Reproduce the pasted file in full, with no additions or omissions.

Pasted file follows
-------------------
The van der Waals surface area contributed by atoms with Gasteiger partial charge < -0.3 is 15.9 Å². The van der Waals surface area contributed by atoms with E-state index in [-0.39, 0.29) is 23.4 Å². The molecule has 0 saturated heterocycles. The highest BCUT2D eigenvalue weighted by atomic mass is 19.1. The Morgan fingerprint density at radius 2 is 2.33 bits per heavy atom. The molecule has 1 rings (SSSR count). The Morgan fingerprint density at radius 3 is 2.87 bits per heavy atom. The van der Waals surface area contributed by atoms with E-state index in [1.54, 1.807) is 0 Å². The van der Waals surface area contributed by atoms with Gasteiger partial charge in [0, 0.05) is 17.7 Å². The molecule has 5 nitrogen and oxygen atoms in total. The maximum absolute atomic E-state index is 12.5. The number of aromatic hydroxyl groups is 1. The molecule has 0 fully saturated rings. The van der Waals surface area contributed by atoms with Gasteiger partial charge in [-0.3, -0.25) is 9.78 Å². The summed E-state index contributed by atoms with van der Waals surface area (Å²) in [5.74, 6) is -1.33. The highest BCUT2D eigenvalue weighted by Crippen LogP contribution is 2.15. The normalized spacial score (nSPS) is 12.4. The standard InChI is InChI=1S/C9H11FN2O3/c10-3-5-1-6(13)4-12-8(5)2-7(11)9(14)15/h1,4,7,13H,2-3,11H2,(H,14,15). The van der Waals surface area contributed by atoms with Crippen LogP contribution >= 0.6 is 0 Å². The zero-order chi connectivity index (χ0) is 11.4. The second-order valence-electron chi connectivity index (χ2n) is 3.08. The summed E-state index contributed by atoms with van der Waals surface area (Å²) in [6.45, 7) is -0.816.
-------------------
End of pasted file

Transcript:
The van der Waals surface area contributed by atoms with Gasteiger partial charge < -0.3 is 15.9 Å². The van der Waals surface area contributed by atoms with E-state index in [-0.39, 0.29) is 23.4 Å². The molecule has 0 saturated heterocycles. The highest BCUT2D eigenvalue weighted by atomic mass is 19.1. The Morgan fingerprint density at radius 2 is 2.33 bits per heavy atom. The molecule has 1 rings (SSSR count). The Morgan fingerprint density at radius 3 is 2.87 bits per heavy atom. The van der Waals surface area contributed by atoms with E-state index in [1.54, 1.807) is 0 Å². The van der Waals surface area contributed by atoms with Gasteiger partial charge in [0, 0.05) is 17.7 Å². The molecule has 5 nitrogen and oxygen atoms in total. The maximum absolute atomic E-state index is 12.5. The number of aromatic hydroxyl groups is 1. The molecule has 0 fully saturated rings. The van der Waals surface area contributed by atoms with Gasteiger partial charge in [-0.3, -0.25) is 9.78 Å². The summed E-state index contributed by atoms with van der Waals surface area (Å²) in [5.74, 6) is -1.33. The highest BCUT2D eigenvalue weighted by Crippen LogP contribution is 2.15. The normalized spacial score (nSPS) is 12.4. The standard InChI is InChI=1S/C9H11FN2O3/c10-3-5-1-6(13)4-12-8(5)2-7(11)9(14)15/h1,4,7,13H,2-3,11H2,(H,14,15). The van der Waals surface area contributed by atoms with Crippen LogP contribution >= 0.6 is 0 Å². The zero-order chi connectivity index (χ0) is 11.4. The second-order valence-electron chi connectivity index (χ2n) is 3.08. The summed E-state index contributed by atoms with van der Waals surface area (Å²) in [6.45, 7) is -0.816.